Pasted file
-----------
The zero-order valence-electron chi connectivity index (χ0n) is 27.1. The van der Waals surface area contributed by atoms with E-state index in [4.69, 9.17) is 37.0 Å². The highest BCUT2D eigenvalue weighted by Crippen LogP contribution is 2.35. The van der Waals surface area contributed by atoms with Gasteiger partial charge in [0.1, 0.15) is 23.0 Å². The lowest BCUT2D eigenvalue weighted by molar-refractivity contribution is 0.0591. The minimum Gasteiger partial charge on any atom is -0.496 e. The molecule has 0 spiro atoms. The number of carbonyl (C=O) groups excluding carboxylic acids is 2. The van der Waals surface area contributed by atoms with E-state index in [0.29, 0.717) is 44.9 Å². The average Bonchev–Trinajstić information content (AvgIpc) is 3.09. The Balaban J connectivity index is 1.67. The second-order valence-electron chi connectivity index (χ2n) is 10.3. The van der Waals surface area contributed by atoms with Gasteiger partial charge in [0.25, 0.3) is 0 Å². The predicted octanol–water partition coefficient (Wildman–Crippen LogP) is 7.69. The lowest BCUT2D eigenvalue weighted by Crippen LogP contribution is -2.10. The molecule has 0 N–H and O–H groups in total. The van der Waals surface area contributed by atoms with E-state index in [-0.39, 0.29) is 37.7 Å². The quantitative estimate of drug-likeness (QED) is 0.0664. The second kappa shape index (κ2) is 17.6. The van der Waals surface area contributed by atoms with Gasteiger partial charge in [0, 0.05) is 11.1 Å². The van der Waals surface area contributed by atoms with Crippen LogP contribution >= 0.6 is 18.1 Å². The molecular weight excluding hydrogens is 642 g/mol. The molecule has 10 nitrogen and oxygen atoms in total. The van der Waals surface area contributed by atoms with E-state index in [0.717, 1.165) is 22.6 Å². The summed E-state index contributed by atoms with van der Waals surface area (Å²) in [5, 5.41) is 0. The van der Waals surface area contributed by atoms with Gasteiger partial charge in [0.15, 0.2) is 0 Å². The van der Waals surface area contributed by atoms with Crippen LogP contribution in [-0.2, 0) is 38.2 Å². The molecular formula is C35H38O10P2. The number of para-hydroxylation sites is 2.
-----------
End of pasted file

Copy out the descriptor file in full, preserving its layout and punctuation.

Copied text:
The zero-order valence-electron chi connectivity index (χ0n) is 27.1. The van der Waals surface area contributed by atoms with E-state index in [4.69, 9.17) is 37.0 Å². The highest BCUT2D eigenvalue weighted by Crippen LogP contribution is 2.35. The van der Waals surface area contributed by atoms with Gasteiger partial charge in [0.1, 0.15) is 23.0 Å². The lowest BCUT2D eigenvalue weighted by molar-refractivity contribution is 0.0591. The minimum Gasteiger partial charge on any atom is -0.496 e. The molecule has 0 spiro atoms. The number of carbonyl (C=O) groups excluding carboxylic acids is 2. The van der Waals surface area contributed by atoms with E-state index in [0.29, 0.717) is 44.9 Å². The average Bonchev–Trinajstić information content (AvgIpc) is 3.09. The Balaban J connectivity index is 1.67. The second-order valence-electron chi connectivity index (χ2n) is 10.3. The van der Waals surface area contributed by atoms with Gasteiger partial charge in [0.25, 0.3) is 0 Å². The predicted octanol–water partition coefficient (Wildman–Crippen LogP) is 7.69. The lowest BCUT2D eigenvalue weighted by Crippen LogP contribution is -2.10. The molecule has 0 N–H and O–H groups in total. The van der Waals surface area contributed by atoms with E-state index in [-0.39, 0.29) is 37.7 Å². The quantitative estimate of drug-likeness (QED) is 0.0664. The second kappa shape index (κ2) is 17.6. The van der Waals surface area contributed by atoms with Gasteiger partial charge in [0, 0.05) is 11.1 Å². The van der Waals surface area contributed by atoms with Crippen LogP contribution >= 0.6 is 18.1 Å². The molecular weight excluding hydrogens is 642 g/mol. The molecule has 10 nitrogen and oxygen atoms in total. The van der Waals surface area contributed by atoms with E-state index in [0.717, 1.165) is 22.6 Å². The summed E-state index contributed by atoms with van der Waals surface area (Å²) in [5, 5.41) is 0. The van der Waals surface area contributed by atoms with Gasteiger partial charge in [0.15, 0.2) is 0 Å². The van der Waals surface area contributed by atoms with Crippen LogP contribution in [-0.2, 0) is 38.2 Å². The molecular formula is C35H38O10P2. The number of para-hydroxylation sites is 2.